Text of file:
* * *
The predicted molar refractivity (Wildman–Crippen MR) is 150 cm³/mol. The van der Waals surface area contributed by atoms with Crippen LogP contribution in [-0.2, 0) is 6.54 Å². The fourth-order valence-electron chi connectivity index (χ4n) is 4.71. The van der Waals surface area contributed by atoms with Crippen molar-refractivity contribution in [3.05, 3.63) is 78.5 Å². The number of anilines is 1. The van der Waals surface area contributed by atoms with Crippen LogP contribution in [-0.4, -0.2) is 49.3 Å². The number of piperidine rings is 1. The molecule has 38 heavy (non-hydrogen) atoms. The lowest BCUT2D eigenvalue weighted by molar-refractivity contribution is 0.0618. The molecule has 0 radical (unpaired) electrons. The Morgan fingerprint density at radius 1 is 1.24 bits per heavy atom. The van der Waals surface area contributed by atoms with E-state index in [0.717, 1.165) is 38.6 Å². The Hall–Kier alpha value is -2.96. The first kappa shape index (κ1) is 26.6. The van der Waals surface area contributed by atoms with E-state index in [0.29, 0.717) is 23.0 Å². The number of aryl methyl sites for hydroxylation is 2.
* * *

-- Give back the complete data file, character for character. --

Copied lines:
The predicted molar refractivity (Wildman–Crippen MR) is 150 cm³/mol. The van der Waals surface area contributed by atoms with Crippen LogP contribution in [-0.2, 0) is 6.54 Å². The fourth-order valence-electron chi connectivity index (χ4n) is 4.71. The van der Waals surface area contributed by atoms with Crippen molar-refractivity contribution in [3.05, 3.63) is 78.5 Å². The number of anilines is 1. The van der Waals surface area contributed by atoms with Crippen LogP contribution in [-0.4, -0.2) is 49.3 Å². The number of piperidine rings is 1. The molecule has 38 heavy (non-hydrogen) atoms. The lowest BCUT2D eigenvalue weighted by molar-refractivity contribution is 0.0618. The molecule has 0 radical (unpaired) electrons. The Morgan fingerprint density at radius 1 is 1.24 bits per heavy atom. The van der Waals surface area contributed by atoms with E-state index in [0.717, 1.165) is 38.6 Å². The Hall–Kier alpha value is -2.96. The first kappa shape index (κ1) is 26.6. The van der Waals surface area contributed by atoms with E-state index in [0.29, 0.717) is 23.0 Å². The number of aryl methyl sites for hydroxylation is 2.